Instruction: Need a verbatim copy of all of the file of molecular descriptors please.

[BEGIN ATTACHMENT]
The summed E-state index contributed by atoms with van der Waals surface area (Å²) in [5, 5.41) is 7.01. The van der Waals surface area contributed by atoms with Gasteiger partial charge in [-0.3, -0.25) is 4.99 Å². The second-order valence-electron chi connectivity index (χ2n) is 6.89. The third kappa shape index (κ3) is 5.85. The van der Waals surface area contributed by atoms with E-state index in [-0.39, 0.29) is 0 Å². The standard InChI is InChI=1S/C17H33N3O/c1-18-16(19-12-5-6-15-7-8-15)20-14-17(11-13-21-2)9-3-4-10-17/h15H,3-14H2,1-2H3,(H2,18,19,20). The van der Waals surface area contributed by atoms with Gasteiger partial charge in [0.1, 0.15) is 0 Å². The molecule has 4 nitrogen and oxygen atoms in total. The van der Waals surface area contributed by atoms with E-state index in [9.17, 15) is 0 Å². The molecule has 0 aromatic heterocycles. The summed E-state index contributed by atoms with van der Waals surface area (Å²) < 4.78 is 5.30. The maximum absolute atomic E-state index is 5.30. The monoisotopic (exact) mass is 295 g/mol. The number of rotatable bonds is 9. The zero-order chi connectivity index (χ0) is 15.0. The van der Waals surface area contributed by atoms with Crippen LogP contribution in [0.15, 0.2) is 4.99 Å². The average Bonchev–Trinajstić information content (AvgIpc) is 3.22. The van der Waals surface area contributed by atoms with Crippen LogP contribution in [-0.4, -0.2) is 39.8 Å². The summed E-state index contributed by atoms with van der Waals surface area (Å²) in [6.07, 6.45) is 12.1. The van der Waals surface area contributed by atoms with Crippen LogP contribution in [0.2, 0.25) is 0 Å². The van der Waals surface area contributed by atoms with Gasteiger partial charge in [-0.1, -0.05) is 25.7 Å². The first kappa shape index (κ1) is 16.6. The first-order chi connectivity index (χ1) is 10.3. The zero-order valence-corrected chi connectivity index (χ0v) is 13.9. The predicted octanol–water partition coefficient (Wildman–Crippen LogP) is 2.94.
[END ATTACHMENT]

The summed E-state index contributed by atoms with van der Waals surface area (Å²) in [5, 5.41) is 7.01. The van der Waals surface area contributed by atoms with Gasteiger partial charge in [-0.3, -0.25) is 4.99 Å². The second-order valence-electron chi connectivity index (χ2n) is 6.89. The third kappa shape index (κ3) is 5.85. The van der Waals surface area contributed by atoms with E-state index in [-0.39, 0.29) is 0 Å². The standard InChI is InChI=1S/C17H33N3O/c1-18-16(19-12-5-6-15-7-8-15)20-14-17(11-13-21-2)9-3-4-10-17/h15H,3-14H2,1-2H3,(H2,18,19,20). The van der Waals surface area contributed by atoms with Gasteiger partial charge in [0.1, 0.15) is 0 Å². The molecule has 4 nitrogen and oxygen atoms in total. The van der Waals surface area contributed by atoms with E-state index in [9.17, 15) is 0 Å². The molecule has 0 aromatic heterocycles. The summed E-state index contributed by atoms with van der Waals surface area (Å²) < 4.78 is 5.30. The maximum absolute atomic E-state index is 5.30. The monoisotopic (exact) mass is 295 g/mol. The number of rotatable bonds is 9. The zero-order chi connectivity index (χ0) is 15.0. The van der Waals surface area contributed by atoms with Crippen LogP contribution in [0.15, 0.2) is 4.99 Å². The average Bonchev–Trinajstić information content (AvgIpc) is 3.22. The van der Waals surface area contributed by atoms with Crippen LogP contribution in [-0.4, -0.2) is 39.8 Å². The summed E-state index contributed by atoms with van der Waals surface area (Å²) in [6.07, 6.45) is 12.1. The van der Waals surface area contributed by atoms with Crippen LogP contribution in [0.2, 0.25) is 0 Å². The van der Waals surface area contributed by atoms with Gasteiger partial charge in [-0.1, -0.05) is 25.7 Å². The first kappa shape index (κ1) is 16.6. The first-order chi connectivity index (χ1) is 10.3. The zero-order valence-corrected chi connectivity index (χ0v) is 13.9. The predicted octanol–water partition coefficient (Wildman–Crippen LogP) is 2.94.